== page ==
Relic (2020) BFI LFF Review

Relic (2020)
Director: Natalie Erika James
Screenwriters: Natalie Erika James, Christian White
Starring: Emily Mortimer, Robyn Nevin, Bella Heathcote

As assured of a feature directorial debut as Jordan Peele’s Get Out, as terrifying a filmmaking introduction as Ari Aster’s Hereditary, and the best horror film to come from Australia since Jennifer Kent’s remarkable The Babadook, Natalie Erika James’ Relic (2020) starring Emily Mortimer, Robyn Nevin and Bella Heathcote is a surprising, twisted and terrifying film that is certifiably the first great horror of the 2020s.

“This house feels bigger than it used to.”

Opening with a tantalising shot of water pouring down carpeted wooden stairs in an old Australian mansion, an elderly woman stood with towel in hand and staring at the flicker of the lights on her Christmas tree, Relic instantaneously sets out its stall as an atmospheric horror capable of keeping you on edge and awaiting a jump scare you’re almost certain will come but can never quite tell when. It’s the kind of prologue that would typically hint at the type of scary you’re in for, be it supernatural, body horror, shock factor or slow-burning, but Relic leaves the question unanswered, instead placing you more on edge as the moments turn into minutes of prolonged anticipation in its opening act, asking you for much of its first half to imagine what terror lurks just around the corner, what horrors are approaching from just out of sight. At first, much of its scariness is implied, but it’s far from boring, the hints of a coming terror ramping up anxiety at a steady, consistent and somewhat ominous pace. First a loud bang, then a light turning on in the garden, then a shadow ominously approaching the crack in a door.

It’s a cerebral type of horror, asking you to delve into your own mind for the worst type of scary you can imagine, placing you in the position of a person fighting the fears that exist within their own brain; appropriate for a film allegorically exploring the effects of dementia.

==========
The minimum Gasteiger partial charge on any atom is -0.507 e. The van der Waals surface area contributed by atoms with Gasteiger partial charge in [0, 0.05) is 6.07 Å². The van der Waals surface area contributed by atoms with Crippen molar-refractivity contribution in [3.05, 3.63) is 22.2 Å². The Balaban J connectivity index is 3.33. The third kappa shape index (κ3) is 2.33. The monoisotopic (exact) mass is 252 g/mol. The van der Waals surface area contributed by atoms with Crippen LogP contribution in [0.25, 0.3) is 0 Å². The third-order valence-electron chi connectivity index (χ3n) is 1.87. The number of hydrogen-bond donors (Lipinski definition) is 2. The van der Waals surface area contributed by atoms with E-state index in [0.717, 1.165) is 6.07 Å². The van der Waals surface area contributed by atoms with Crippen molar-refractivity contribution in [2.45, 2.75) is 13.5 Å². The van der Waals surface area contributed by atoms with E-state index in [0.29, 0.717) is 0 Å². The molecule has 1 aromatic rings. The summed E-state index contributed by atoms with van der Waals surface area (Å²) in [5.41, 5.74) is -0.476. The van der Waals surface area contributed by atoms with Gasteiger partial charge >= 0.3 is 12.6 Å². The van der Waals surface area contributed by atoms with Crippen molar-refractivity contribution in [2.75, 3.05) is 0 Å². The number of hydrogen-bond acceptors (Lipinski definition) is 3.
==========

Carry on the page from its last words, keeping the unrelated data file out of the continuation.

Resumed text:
Natalie Erika James’ presence as both co-screenwriter and director is vital to the success of Relic in all aspects, and particularly that of its allegory. This film is one made by women about women, starring almost exclusively an all-woman cast, and as well as its exploration of the scary degradation of the mind through dementia, it unravels the anxieties of being a woman in a family lineage unlike many films put to screen since the aforementioned The Babadook. The comparisons between James’ work and that of Jennifer Kent’s on the 2014 horror hit are palpable, the anxieties of motherhood and womanhood coming to life for a terrifying ninety or so minutes, the expressions of such refusing to be pigeon holed into one type of horror or another, instead encompassing elements of each to produce something more unexpected and altogether more terrifying.



At the head of James’ cast are three terrific performances from Bella Heathcote, Emily Mortimer and family matriarch Robyn Nevin, each of whom express the anxieties and attitudes of their ages and roles within the family dynamic. Heathcote, as the youngest, seems more apathetic and logical to the issues at first but becomes overrun by anxieties, noticing smaller things that her mother, Emily Mortimer, fails to see, the actor’s expressions of such proving the value of her fledgling reputation. Mortimer, as her mother and the middle member of three generations worth of family, carries a weight of expectation and obligation that her daughter remains somewhat free from, and the way Mortimer carries this in her physicality – shoulders hunched over as she writes at a makeshift desk, brows set low on the face – is nothing short of unmissable. Yet it is Robyn Nevin as the 80 year old Edna battling her own deterioration who is most spectacular, this late career performance offering moments of intimacy and stretches of fear alongside some genuinely terrifying behaviour, Nevin enhancing every aspect of her character in every single scene to offer nothing short of a true gift to James’ film and to each of us watching it.

When remembering Relic, the standout features in the writing, direction and performances seem indecipherable from its work in terms of cinematography and sound design, proving the worth of each. Here, the use of shadow is the standout aspect of the photography (though there are some truly spectacular moments involving the metaphysical that are certain to stick with you), and camera movements are steady yet expressionistic. Meanwhile, the sound design is – and this is no exaggeration – perfect. Creaks and thuds in the house are coupled with the piercing high notes of string instruments, a leitmotif of scratching-like noise forcing anticipation for whatever horror is to come next and planting the fear of the piece firmly in your subconscious. The work is nothing short of Best of 2020 worthy, and a genuine high point of an already spectacular concoction.

Relic (2020) is certifiably the unmissable debut feature of the year, a contemporary horror offering all the hallmarks of the greats and then some. This powerful allegorical tale offers something more vast than your usual, neatly defined horror and is sure to please any and all who are appreciative of film in its most sophisticated and imaginative form. Natalie Erika James has taken a lead pipe to the glass ceiling with this debut, and has as such ensured that we all have another top name to look out for in the future, Relic truly being of the highest class both within the genre and the form in a more wider context; a genuine triumph.

21/24

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